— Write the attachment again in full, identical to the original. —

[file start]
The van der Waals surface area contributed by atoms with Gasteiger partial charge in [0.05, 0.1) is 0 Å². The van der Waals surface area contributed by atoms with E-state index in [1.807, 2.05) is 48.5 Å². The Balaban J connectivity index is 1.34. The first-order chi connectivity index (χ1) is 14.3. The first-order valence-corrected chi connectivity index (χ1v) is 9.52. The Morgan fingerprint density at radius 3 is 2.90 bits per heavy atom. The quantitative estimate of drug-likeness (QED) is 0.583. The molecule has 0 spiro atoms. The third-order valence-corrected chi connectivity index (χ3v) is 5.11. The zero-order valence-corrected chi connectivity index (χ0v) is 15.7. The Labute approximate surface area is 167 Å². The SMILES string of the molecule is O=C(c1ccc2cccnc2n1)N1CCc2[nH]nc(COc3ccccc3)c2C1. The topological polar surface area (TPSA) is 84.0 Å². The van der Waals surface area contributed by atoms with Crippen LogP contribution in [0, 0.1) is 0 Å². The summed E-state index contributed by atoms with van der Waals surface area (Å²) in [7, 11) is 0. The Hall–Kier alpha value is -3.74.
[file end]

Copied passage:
The van der Waals surface area contributed by atoms with Gasteiger partial charge in [0.05, 0.1) is 0 Å². The van der Waals surface area contributed by atoms with E-state index in [1.807, 2.05) is 48.5 Å². The Balaban J connectivity index is 1.34. The first-order chi connectivity index (χ1) is 14.3. The first-order valence-corrected chi connectivity index (χ1v) is 9.52. The Morgan fingerprint density at radius 3 is 2.90 bits per heavy atom. The quantitative estimate of drug-likeness (QED) is 0.583. The molecule has 0 spiro atoms. The third-order valence-corrected chi connectivity index (χ3v) is 5.11. The zero-order valence-corrected chi connectivity index (χ0v) is 15.7. The Labute approximate surface area is 167 Å². The SMILES string of the molecule is O=C(c1ccc2cccnc2n1)N1CCc2[nH]nc(COc3ccccc3)c2C1. The topological polar surface area (TPSA) is 84.0 Å². The van der Waals surface area contributed by atoms with Crippen LogP contribution in [0, 0.1) is 0 Å². The summed E-state index contributed by atoms with van der Waals surface area (Å²) in [7, 11) is 0. The Hall–Kier alpha value is -3.74.